Here’s what Publishers Weekly had to say about Unseen Poems: “With millions of copies of the 13th-century Sufi mystic poet’s work sold worldwide, this new book containing many first-time translations will find a ready audience. While the love poems resemble the erotic verse popularized by previous editors (‘Again my eyes saw what no eyes have seen./ Again my master returned ecstatic and drunk’), several new poems stand out in their foregrounding of Rumi’s religious descent. ‘Why make a quibla of these questions and answers?/ Ask instead, the lesson of the silent ones, where is it?’ one of the book’s many ghazals proposes, referring to the direction Muslims face in prayer. The Koran figures throughout: ‘Let me swear an oath on Osman’s holy book,/ The pearl of that beloved, gleaming in Damascus,’ reminding contemporary readers of the centrality of Islam to Rumi’s worldview, even if, finally, what Gooch calls a ‘religion of love’ carries the day: ‘Someone is snipped away, and I am sewn to another,/ Stitched together, forever, seamlessly.’ Offering new insight into the poet’s spiritual life, these poems prove a valuable addition to Rumi’s oeuvre.”

Eyes to the Wind by Ady Barkan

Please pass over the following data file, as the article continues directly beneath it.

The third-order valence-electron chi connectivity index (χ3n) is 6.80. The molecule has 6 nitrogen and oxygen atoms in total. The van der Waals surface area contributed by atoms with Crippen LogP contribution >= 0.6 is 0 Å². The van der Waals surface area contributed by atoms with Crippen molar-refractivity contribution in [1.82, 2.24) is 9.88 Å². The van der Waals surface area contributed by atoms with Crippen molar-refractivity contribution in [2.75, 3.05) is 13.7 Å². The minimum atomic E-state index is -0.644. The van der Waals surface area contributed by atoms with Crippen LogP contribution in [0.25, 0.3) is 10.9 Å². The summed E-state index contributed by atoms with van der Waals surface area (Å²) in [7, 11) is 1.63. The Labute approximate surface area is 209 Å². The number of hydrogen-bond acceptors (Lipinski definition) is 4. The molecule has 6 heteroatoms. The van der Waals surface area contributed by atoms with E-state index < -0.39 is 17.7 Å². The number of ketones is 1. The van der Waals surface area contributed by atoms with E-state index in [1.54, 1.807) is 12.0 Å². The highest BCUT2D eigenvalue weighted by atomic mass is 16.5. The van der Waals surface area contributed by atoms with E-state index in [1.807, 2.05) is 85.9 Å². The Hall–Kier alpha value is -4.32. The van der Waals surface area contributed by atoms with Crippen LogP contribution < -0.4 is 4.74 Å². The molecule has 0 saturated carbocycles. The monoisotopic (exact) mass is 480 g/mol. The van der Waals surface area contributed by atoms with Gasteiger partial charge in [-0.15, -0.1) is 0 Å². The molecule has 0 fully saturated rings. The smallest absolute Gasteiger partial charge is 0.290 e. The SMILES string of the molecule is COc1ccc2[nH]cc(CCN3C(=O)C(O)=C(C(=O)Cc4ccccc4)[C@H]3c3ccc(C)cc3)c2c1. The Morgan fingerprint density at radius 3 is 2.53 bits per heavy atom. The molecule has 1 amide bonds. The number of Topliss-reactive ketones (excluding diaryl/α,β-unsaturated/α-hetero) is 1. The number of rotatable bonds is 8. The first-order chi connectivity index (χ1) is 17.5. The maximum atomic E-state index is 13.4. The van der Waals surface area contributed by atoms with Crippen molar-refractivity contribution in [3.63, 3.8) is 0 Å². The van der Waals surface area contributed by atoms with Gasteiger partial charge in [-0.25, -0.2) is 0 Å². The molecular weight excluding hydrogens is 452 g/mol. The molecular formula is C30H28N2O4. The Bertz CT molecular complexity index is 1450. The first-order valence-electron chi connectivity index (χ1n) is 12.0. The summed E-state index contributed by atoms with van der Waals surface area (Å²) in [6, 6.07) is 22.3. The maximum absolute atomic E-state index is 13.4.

Here’s what Publishers Weekly had to say about Eyes to the Wind: “Activist Barkan relates in this candid memoir how, after receiving a terminal illness diagnosis at age 32, he had to negotiate his failing body as his political star rose. In 2016, Barkan was diagnosed with ALS and given three to four years to live. Fueled by anger over his ‘outrageous’ situation, he sought to leave a legacy for his baby son and wife. A lawyer at the Center for Popular Democracy, Barkan initially resumed work on Fed Up, a campaign to encourage the Federal Reserve to enact policies beneficial to working-class Americans, but soon pivoted to health care, ‘bird-dogging’ members of Congress in visits to the Capitol. Barkan was wheelchair-bound by spring 2018 yet he embarked on a six-week cross-country tour in support of Democrats in the midterm elections (a sincere conversation with Arizona senator Jeff Flake about how a GOP tax plan would affect Medicare was captured in a video that went viral), ultimately sharing the stage with Alexandra Ocasio-Cortez and Bernie Sanders. Throughout, Barkan weaves tales of law school and clerkships with insights into community organizing (a national movement led by a single person could ‘never approach the transformative political power that would be unleased by genuine mass movement of organized working-class people’). Barkan’s powerful narrative gives great insight into the nuts and bolts of political activism at work.”